Disabled Words Used As Descriptors Is Ableist

Where does this feeling of inadequacy come from? Why do we need to try to prove ourselves and our worth to others? These two questions are things I have struggled with greatly as of late.

I find myself wondering why is that no one in my family reads my writing. Do they not care, or do I genuinely lack talent in writing? I am not the most prolific writer, but I write with an open heart and mind. I hope those closest to me take an interest in my work. But they do not. Are they too caught up in their world, or is it because they view me as inadequate?

Disabled is a word to birth forth a ableist tone. I keep hearing from people it isn’t the right time to talk about ableism; there is too much going on in the world. There will never be a right time if we keep not talking about it and sweeping disabled lives under the rug. Something that has continued to happen through the decades because of this collective perspective of ableism ingrained into society. The idea of looking down on people with disabilities is nothing new, but because some of the disabled are unable to articulate works to speak out does not mean the abuse and ableist discrimination aren’t happening to them.

Ableist language is all throughout society people using “triggered” to express their emotions when not living with triggers is the appropriation of CPTSD/PTSD. Calling someone bipolar, psycho, or schizophrenic because of their actions appropriates mental illness and is ableist. This need to label people for expression is regressive, not progressive, and isolates people living with mental health conditions. Why do people within society and media still feel the need to use these as descriptive words?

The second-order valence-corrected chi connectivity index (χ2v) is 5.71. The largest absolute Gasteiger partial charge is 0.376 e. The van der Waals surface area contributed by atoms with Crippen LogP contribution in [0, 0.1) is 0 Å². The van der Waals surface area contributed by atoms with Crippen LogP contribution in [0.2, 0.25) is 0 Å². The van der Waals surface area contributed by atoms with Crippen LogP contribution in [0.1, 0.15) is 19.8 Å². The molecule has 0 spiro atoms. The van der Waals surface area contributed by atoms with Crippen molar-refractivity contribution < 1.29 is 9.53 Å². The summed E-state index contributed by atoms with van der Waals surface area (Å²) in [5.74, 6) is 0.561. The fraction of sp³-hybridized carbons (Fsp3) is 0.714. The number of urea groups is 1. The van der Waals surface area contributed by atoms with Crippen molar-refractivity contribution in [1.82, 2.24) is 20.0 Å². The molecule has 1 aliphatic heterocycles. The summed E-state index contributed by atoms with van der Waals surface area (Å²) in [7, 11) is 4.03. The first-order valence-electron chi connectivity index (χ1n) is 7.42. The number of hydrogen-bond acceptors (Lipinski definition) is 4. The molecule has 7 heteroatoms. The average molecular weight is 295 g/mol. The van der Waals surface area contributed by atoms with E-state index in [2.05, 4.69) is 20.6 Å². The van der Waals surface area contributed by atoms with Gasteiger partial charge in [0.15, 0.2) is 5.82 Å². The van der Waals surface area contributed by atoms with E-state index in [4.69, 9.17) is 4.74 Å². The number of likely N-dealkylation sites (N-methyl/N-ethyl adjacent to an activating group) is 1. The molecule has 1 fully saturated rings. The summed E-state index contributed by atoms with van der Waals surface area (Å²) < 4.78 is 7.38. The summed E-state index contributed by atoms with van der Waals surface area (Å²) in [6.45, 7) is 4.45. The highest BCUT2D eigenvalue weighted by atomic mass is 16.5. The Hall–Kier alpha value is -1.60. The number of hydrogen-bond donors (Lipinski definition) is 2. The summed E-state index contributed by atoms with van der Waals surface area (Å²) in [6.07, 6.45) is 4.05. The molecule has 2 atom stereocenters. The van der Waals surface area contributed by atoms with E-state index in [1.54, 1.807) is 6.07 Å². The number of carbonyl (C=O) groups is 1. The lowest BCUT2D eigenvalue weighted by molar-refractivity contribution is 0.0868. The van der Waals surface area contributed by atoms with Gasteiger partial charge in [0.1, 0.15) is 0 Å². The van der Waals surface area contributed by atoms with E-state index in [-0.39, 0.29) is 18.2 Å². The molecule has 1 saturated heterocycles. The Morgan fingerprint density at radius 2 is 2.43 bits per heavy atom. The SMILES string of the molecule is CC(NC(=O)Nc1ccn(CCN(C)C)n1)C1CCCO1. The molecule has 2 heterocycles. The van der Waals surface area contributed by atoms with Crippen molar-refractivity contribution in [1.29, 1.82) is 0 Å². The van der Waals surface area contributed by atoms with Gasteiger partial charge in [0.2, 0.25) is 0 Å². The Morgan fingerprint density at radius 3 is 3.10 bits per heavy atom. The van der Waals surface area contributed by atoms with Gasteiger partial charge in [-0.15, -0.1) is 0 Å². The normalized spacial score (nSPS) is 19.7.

When will films include disabled people with actual conditions? When will films be written by disabled people from our perspective? Why is it that disabled appropriate actions are ok? It is not ok; disabled stories should be told from a disabled perspective because we view illness and disabilities from a less ableist lens, and we see them for what they are. I am sick of seeing a disabled life represented in games, comics, literature, films, and any form of media as a negative existence. I tired of films about disabled and chronically ill lives told from the perspective of the able-bodied, they reek of lies. Written in a way that shows lives of illness and disabled as suffering alone, which is dehumanizing and ableist.

I am calling you out, society; you are ableist. Check yourself and update your perspective. I am disabled, I have a chronic illness, I live with mental health issues, and I am still able to write this blog; I am making a documentary, and I will not quit or be quiet to make an ableist comfortable. I will make you uncomfortable because only in that discomfort can change happen. I am not here for your comfort, I am here to remind society that there are many wrongs that still need to be made right.


Published by aricubangbang

Artist and writer. Living with chronic illness and writing about it. I have survived two cancers, I live with hyperadrenergic postural orthostatic tachycardia syndrome, ehlers-danlos syndrome, mast cell activation syndrome, jaundice, esophagus dysmotility, Chilblains, Raynaud's, migraines, asthma, and more. I have mental health problems which I am not ashamed of, I have CPTSD, anxiety, and depression. My medical history is extensive, but I will continue moving forward. I have hope to help others not feel isolated alone, and forgotten by an ableist society.

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